Backup for Photographers

  • Why backup
    • Hard disks will fail
    • System files can become corrupted
    • Working files can be deleted or corrupted
    • Viruses can hit (worst case: Ransomware)
  • What to backup
    • Create boot disk (or USB)
    • Create system image
    • Three levels of backup
      • Local backup
      • Backup to Disk
      • Remote backup
  • How to backup
    • Create boot disk
    • Create system image
    • Create local backups
    • Create remote backups to disk or Cloud
    • Backup while travelling


Analogue backup: Warehouses in Otaru, Hokkaido, Japan, during the Otaru Lantern Festival (and in heavy snow)


Why Backup

Often people only become convinced of the necessity for backup when they lose their hard drive and their computer stops working.  They may have lost all their data.  All hard drives fail.  Some may last for a long time, some may not.

Apart from the hard disk dying, system files may become corrupted so your PC doesn’t work any more and images or working files can become corrupted or be accidentally deleted.

Your computer might get a virus that could render it inoperable.  A good anti-virus program safeguards against that but it won’t catch everything.  In the worst case it might be a ransomware Trojan that encrypts all your files and demands money to recover them which then may still not happen.  Potentially, this could include connected backup files and other computers on your home network.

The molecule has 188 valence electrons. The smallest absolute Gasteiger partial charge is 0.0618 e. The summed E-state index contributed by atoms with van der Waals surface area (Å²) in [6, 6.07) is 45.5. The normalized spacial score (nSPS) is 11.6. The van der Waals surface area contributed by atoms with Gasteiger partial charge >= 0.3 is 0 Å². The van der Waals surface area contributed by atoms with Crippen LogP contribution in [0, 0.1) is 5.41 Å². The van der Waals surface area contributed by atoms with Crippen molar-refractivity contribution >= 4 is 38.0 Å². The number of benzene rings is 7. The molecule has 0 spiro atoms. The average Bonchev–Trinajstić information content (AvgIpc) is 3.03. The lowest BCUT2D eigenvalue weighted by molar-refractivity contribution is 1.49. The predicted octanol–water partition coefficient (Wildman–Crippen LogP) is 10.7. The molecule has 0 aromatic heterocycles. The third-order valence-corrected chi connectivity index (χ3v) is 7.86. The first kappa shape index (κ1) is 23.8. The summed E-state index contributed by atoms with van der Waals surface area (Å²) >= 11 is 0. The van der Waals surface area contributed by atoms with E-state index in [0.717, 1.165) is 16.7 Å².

Macs are less susceptible to viruses than Windows PCs but can still get them so anti-virus software may be appropriate there too.


What to Backup

If you have not already done so, you should create a boot disk for your computer on a CD, DVD or USB stick.  Then if your operating system dies, you can most probably still start your computer by booting up from the boot disk.

You should save a system image for your PC.   This includes all the programs on your computer and all the hidden system files.  Then if you get a virus, your operating system becomes corrupt or you need a new C Drive, you can restore everything the way it was.

  • One partial alternative is to turn on System Restore.  This lets you undo recent changes to your computer’s image.  It saves to your C Drive and you have to restrict the disk space it uses. This means you may not be able to go back far enough to correct a problem.
  • Another partial alternative is to Reset your PC.  This reinstalls Windows but keeps your files (provided they are in standard Windows locations).  However,You have to reinstall all your software.  This is also a possible option if your computer performance slows right down